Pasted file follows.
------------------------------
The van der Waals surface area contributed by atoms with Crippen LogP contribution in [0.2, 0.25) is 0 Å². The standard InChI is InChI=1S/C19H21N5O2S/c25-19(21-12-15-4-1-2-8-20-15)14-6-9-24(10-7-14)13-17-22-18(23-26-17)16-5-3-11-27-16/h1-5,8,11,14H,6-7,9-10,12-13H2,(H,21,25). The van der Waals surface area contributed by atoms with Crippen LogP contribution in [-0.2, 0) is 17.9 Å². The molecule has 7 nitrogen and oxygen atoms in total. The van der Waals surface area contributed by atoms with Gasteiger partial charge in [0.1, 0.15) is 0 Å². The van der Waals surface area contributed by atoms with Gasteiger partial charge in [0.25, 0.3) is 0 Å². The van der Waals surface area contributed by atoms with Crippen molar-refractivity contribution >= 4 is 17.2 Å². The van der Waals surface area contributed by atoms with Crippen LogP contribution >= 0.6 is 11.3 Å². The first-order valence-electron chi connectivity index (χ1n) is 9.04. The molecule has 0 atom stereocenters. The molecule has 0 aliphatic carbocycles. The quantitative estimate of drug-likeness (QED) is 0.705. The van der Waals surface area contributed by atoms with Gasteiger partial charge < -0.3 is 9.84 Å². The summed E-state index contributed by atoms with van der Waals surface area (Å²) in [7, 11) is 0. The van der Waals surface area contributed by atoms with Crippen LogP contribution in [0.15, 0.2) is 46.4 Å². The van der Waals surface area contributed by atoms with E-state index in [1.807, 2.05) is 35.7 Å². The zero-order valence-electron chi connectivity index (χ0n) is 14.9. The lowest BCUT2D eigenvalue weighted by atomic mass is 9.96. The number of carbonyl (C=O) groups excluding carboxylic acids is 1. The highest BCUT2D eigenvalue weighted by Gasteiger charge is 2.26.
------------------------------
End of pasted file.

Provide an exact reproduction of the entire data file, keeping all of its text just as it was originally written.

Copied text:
The van der Waals surface area contributed by atoms with Crippen LogP contribution in [0.2, 0.25) is 0 Å². The standard InChI is InChI=1S/C19H21N5O2S/c25-19(21-12-15-4-1-2-8-20-15)14-6-9-24(10-7-14)13-17-22-18(23-26-17)16-5-3-11-27-16/h1-5,8,11,14H,6-7,9-10,12-13H2,(H,21,25). The van der Waals surface area contributed by atoms with Crippen LogP contribution in [-0.2, 0) is 17.9 Å². The molecule has 7 nitrogen and oxygen atoms in total. The van der Waals surface area contributed by atoms with Gasteiger partial charge in [0.1, 0.15) is 0 Å². The van der Waals surface area contributed by atoms with Gasteiger partial charge in [0.25, 0.3) is 0 Å². The van der Waals surface area contributed by atoms with Crippen molar-refractivity contribution >= 4 is 17.2 Å². The van der Waals surface area contributed by atoms with Crippen LogP contribution >= 0.6 is 11.3 Å². The first-order valence-electron chi connectivity index (χ1n) is 9.04. The molecule has 0 atom stereocenters. The molecule has 0 aliphatic carbocycles. The quantitative estimate of drug-likeness (QED) is 0.705. The van der Waals surface area contributed by atoms with Gasteiger partial charge < -0.3 is 9.84 Å². The summed E-state index contributed by atoms with van der Waals surface area (Å²) in [7, 11) is 0. The van der Waals surface area contributed by atoms with Crippen LogP contribution in [0.15, 0.2) is 46.4 Å². The van der Waals surface area contributed by atoms with E-state index in [1.807, 2.05) is 35.7 Å². The zero-order valence-electron chi connectivity index (χ0n) is 14.9. The lowest BCUT2D eigenvalue weighted by atomic mass is 9.96. The number of carbonyl (C=O) groups excluding carboxylic acids is 1. The highest BCUT2D eigenvalue weighted by Gasteiger charge is 2.26.